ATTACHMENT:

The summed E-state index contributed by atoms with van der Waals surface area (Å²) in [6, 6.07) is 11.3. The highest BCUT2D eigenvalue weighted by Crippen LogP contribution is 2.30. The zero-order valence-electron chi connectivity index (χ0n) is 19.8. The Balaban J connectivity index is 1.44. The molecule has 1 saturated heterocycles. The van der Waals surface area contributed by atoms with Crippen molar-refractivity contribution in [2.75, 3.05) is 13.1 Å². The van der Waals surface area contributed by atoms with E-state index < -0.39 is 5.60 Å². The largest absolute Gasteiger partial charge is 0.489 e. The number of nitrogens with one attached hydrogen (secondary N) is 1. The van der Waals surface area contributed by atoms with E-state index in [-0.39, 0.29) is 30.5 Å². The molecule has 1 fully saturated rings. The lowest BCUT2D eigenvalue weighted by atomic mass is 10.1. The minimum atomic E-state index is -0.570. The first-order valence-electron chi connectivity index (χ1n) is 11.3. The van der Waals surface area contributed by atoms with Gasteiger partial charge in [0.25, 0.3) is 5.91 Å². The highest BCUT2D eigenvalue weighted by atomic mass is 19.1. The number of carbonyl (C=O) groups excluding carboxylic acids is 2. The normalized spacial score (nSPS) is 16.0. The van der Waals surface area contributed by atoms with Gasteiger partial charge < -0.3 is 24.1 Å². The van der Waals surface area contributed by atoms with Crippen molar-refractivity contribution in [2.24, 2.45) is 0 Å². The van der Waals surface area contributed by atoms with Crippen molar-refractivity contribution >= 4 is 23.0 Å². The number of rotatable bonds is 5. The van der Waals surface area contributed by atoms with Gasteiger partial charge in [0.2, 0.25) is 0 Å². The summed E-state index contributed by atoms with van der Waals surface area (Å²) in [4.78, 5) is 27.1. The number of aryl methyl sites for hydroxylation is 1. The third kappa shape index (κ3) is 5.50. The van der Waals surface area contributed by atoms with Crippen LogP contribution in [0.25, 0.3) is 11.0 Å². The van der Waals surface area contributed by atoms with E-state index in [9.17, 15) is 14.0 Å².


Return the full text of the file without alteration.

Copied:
The summed E-state index contributed by atoms with van der Waals surface area (Å²) in [6, 6.07) is 11.3. The highest BCUT2D eigenvalue weighted by Crippen LogP contribution is 2.30. The zero-order valence-electron chi connectivity index (χ0n) is 19.8. The Balaban J connectivity index is 1.44. The molecule has 1 saturated heterocycles. The van der Waals surface area contributed by atoms with Crippen molar-refractivity contribution in [2.75, 3.05) is 13.1 Å². The van der Waals surface area contributed by atoms with E-state index < -0.39 is 5.60 Å². The largest absolute Gasteiger partial charge is 0.489 e. The number of nitrogens with one attached hydrogen (secondary N) is 1. The van der Waals surface area contributed by atoms with E-state index in [-0.39, 0.29) is 30.5 Å². The molecule has 1 fully saturated rings. The lowest BCUT2D eigenvalue weighted by atomic mass is 10.1. The minimum atomic E-state index is -0.570. The first-order valence-electron chi connectivity index (χ1n) is 11.3. The van der Waals surface area contributed by atoms with Gasteiger partial charge in [0.25, 0.3) is 5.91 Å². The highest BCUT2D eigenvalue weighted by atomic mass is 19.1. The number of carbonyl (C=O) groups excluding carboxylic acids is 2. The normalized spacial score (nSPS) is 16.0. The van der Waals surface area contributed by atoms with Gasteiger partial charge < -0.3 is 24.1 Å². The van der Waals surface area contributed by atoms with Crippen molar-refractivity contribution in [2.24, 2.45) is 0 Å². The van der Waals surface area contributed by atoms with Crippen molar-refractivity contribution >= 4 is 23.0 Å². The number of rotatable bonds is 5. The van der Waals surface area contributed by atoms with Gasteiger partial charge in [0.2, 0.25) is 0 Å². The summed E-state index contributed by atoms with van der Waals surface area (Å²) in [4.78, 5) is 27.1. The number of aryl methyl sites for hydroxylation is 1. The third kappa shape index (κ3) is 5.50. The van der Waals surface area contributed by atoms with Crippen LogP contribution in [0.25, 0.3) is 11.0 Å². The van der Waals surface area contributed by atoms with E-state index in [9.17, 15) is 14.0 Å².